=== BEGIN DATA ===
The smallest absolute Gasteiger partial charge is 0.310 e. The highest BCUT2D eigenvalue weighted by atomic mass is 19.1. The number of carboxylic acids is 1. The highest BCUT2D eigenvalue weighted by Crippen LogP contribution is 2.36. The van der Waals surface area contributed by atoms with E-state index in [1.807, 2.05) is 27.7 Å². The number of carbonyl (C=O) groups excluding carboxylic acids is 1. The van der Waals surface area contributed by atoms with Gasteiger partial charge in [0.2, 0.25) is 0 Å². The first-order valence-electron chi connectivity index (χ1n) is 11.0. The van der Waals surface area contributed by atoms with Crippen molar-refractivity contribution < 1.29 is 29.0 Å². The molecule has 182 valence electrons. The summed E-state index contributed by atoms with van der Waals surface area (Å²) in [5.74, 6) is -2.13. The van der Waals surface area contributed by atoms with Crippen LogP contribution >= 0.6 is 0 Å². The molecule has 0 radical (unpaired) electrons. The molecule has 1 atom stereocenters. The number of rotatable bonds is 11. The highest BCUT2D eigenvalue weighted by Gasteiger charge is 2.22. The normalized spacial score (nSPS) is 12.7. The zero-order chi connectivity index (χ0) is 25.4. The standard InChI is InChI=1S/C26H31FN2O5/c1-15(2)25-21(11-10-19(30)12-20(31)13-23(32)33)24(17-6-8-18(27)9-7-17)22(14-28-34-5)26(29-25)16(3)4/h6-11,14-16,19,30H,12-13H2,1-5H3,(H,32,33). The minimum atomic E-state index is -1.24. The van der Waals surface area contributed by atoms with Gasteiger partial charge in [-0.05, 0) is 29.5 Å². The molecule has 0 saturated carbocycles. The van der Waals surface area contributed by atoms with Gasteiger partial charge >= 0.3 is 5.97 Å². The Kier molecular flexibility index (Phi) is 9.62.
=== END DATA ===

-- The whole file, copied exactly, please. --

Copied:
The smallest absolute Gasteiger partial charge is 0.310 e. The highest BCUT2D eigenvalue weighted by atomic mass is 19.1. The number of carboxylic acids is 1. The highest BCUT2D eigenvalue weighted by Crippen LogP contribution is 2.36. The van der Waals surface area contributed by atoms with E-state index in [1.807, 2.05) is 27.7 Å². The number of carbonyl (C=O) groups excluding carboxylic acids is 1. The van der Waals surface area contributed by atoms with Gasteiger partial charge in [0.2, 0.25) is 0 Å². The first-order valence-electron chi connectivity index (χ1n) is 11.0. The van der Waals surface area contributed by atoms with Crippen molar-refractivity contribution < 1.29 is 29.0 Å². The molecule has 182 valence electrons. The summed E-state index contributed by atoms with van der Waals surface area (Å²) in [5.74, 6) is -2.13. The van der Waals surface area contributed by atoms with Crippen LogP contribution >= 0.6 is 0 Å². The molecule has 0 radical (unpaired) electrons. The molecule has 1 atom stereocenters. The number of rotatable bonds is 11. The highest BCUT2D eigenvalue weighted by Gasteiger charge is 2.22. The normalized spacial score (nSPS) is 12.7. The zero-order chi connectivity index (χ0) is 25.4. The standard InChI is InChI=1S/C26H31FN2O5/c1-15(2)25-21(11-10-19(30)12-20(31)13-23(32)33)24(17-6-8-18(27)9-7-17)22(14-28-34-5)26(29-25)16(3)4/h6-11,14-16,19,30H,12-13H2,1-5H3,(H,32,33). The minimum atomic E-state index is -1.24. The van der Waals surface area contributed by atoms with Gasteiger partial charge in [-0.05, 0) is 29.5 Å². The molecule has 0 saturated carbocycles. The van der Waals surface area contributed by atoms with Gasteiger partial charge >= 0.3 is 5.97 Å². The Kier molecular flexibility index (Phi) is 9.62.